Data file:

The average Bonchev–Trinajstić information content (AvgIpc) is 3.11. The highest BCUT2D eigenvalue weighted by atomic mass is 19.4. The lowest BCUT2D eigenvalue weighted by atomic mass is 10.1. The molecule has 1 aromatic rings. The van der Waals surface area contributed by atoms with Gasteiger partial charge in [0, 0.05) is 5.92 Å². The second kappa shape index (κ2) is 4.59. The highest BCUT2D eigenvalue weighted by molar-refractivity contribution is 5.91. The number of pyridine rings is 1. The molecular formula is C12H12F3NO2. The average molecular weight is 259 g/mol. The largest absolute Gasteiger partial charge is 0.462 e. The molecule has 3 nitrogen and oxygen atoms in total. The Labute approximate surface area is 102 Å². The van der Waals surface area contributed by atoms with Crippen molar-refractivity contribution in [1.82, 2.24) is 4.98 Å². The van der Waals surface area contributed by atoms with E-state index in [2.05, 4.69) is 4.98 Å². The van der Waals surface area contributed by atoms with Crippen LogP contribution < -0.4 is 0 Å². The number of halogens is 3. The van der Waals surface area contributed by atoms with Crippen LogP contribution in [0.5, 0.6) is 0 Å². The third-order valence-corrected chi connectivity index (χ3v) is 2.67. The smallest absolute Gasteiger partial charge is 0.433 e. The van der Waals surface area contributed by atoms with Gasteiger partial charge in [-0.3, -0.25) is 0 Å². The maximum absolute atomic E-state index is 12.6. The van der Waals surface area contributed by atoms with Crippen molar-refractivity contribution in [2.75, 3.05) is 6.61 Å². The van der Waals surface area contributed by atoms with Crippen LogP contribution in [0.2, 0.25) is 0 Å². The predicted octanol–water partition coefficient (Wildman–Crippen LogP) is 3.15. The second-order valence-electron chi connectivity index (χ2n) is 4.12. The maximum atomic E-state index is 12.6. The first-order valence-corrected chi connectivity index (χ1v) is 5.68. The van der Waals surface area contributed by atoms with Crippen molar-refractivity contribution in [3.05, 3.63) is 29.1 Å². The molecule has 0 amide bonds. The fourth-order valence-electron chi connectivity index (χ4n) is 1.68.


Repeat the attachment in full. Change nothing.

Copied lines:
The average Bonchev–Trinajstić information content (AvgIpc) is 3.11. The highest BCUT2D eigenvalue weighted by atomic mass is 19.4. The lowest BCUT2D eigenvalue weighted by atomic mass is 10.1. The molecule has 1 aromatic rings. The van der Waals surface area contributed by atoms with Gasteiger partial charge in [0, 0.05) is 5.92 Å². The second kappa shape index (κ2) is 4.59. The highest BCUT2D eigenvalue weighted by molar-refractivity contribution is 5.91. The number of pyridine rings is 1. The molecular formula is C12H12F3NO2. The average molecular weight is 259 g/mol. The largest absolute Gasteiger partial charge is 0.462 e. The molecule has 3 nitrogen and oxygen atoms in total. The Labute approximate surface area is 102 Å². The van der Waals surface area contributed by atoms with Crippen molar-refractivity contribution in [1.82, 2.24) is 4.98 Å². The van der Waals surface area contributed by atoms with E-state index in [2.05, 4.69) is 4.98 Å². The van der Waals surface area contributed by atoms with Crippen LogP contribution < -0.4 is 0 Å². The number of halogens is 3. The van der Waals surface area contributed by atoms with Crippen LogP contribution in [0.5, 0.6) is 0 Å². The third-order valence-corrected chi connectivity index (χ3v) is 2.67. The smallest absolute Gasteiger partial charge is 0.433 e. The van der Waals surface area contributed by atoms with Gasteiger partial charge in [-0.3, -0.25) is 0 Å². The maximum absolute atomic E-state index is 12.6. The van der Waals surface area contributed by atoms with Crippen molar-refractivity contribution in [2.75, 3.05) is 6.61 Å². The van der Waals surface area contributed by atoms with Crippen LogP contribution in [0.2, 0.25) is 0 Å². The predicted octanol–water partition coefficient (Wildman–Crippen LogP) is 3.15. The second-order valence-electron chi connectivity index (χ2n) is 4.12. The maximum atomic E-state index is 12.6. The first-order valence-corrected chi connectivity index (χ1v) is 5.68. The van der Waals surface area contributed by atoms with Crippen molar-refractivity contribution in [3.05, 3.63) is 29.1 Å². The molecule has 0 amide bonds. The fourth-order valence-electron chi connectivity index (χ4n) is 1.68.